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Veronika Decides to Die: A Novel of Redemption Paperback – May 23, 2006
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"Girl Interrupted meets The Catcher in the Rye...you'll appreciate Veronika's sensual nihilism."--Mademoiselle
From the Back Cover
Twenty-four-year-old Veronika seems to have everything—youth and beauty, boyfriends and a loving family, a fulfilling job. But something is missing in her life. So, one cold November morning, she takes a handful of sleeping pills expecting never to wake up. But she does—at a mental hospital where she is told that she has only days to live.Inspired by events in Coelho’s own life, Veronika Decides to Die questions the meaning of madness and celebrates individuals who do not fit into patterns society considers to be normal. Bold and illuminating, it is a dazzling portrait of a young woman at the crossroads of despair and liberation, and a poetic, exuberant appreciation of each day as a renewed opportunity.
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In the Vernika Decides to Die the character Dr. Igor carries the thesis of understanding bitterness and the response thereof as the source of mankind's trial. I find this a worthy thesis and the author finds many character pathways into this trial. In one trial, patience manifests itself as an antidote to bitterness and creative adventurousness in another. I liked those trials. The author's use of leaves to describe sameness and uniqueness in a few sentences is appreciated.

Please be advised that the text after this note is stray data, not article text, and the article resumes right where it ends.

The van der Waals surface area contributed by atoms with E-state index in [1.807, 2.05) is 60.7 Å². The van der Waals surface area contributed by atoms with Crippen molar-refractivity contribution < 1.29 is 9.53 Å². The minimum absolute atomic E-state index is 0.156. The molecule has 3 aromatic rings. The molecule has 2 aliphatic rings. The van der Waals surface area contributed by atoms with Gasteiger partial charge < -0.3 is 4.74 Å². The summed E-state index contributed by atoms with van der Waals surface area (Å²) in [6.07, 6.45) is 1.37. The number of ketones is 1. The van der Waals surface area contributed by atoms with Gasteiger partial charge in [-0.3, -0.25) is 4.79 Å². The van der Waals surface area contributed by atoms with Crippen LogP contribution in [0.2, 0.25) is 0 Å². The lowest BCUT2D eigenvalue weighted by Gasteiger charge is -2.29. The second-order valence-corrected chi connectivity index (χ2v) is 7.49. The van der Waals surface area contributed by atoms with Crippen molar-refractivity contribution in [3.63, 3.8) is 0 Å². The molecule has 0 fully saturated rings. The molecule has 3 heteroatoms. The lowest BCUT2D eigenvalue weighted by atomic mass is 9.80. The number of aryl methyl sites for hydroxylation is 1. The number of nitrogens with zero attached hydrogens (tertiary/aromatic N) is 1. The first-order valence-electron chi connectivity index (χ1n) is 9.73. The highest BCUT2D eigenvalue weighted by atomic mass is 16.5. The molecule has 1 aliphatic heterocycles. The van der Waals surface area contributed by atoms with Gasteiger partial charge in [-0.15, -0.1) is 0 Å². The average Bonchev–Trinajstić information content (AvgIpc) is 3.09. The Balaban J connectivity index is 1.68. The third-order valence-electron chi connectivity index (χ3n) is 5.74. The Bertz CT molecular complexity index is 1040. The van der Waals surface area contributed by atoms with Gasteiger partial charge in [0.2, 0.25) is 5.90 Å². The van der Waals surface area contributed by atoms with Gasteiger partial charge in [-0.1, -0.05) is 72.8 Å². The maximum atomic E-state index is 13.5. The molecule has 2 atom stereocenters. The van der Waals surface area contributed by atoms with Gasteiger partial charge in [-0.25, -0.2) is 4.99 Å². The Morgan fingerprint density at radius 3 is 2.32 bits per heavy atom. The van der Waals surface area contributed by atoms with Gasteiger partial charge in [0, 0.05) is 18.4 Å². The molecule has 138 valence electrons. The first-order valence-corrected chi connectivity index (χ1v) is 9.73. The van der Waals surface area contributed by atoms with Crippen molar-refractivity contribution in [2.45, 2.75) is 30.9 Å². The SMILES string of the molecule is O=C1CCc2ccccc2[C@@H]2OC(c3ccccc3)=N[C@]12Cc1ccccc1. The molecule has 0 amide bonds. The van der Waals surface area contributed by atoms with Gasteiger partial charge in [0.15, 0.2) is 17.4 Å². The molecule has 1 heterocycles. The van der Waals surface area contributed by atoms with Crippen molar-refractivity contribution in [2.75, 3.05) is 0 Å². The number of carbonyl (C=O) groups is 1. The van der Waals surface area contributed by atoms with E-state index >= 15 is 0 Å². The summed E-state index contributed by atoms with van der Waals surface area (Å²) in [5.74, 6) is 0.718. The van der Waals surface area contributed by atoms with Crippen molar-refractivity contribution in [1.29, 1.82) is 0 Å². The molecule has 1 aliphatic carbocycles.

One last note, in Coelho's description of the inspiration behind the book, he describes that in Brazil at the time of his younger years around 1960 to 1970 the term artist, "was synonymous with homosexual, communist, drug addict, and layabout," this is very similar, in the same time period, to the USA's general view of the same and in particular my own. I would, at that time, have thrown in with artist those who drank and smoked. I look back on this view as rather simplistic and narrow but like most views in an attempt to find a voice and discern in choosing behavior, occasionally functional and then again at times completely out of whack with our pluralistic society and the subtlety of influences that we face.
Also, it touches on the fact that when you are living and doing the same things every day in a mundane routine, you tend to think this life is not for you and is not worth living as it just a rote existence and you just want to end it all.
It's an eye opening book, but you have to interpret the full meaning below the surface/words. If you take it at face value, I don't think you will like it. This is my 4th book that I have read by Paulo and thus far my 3rd favorite.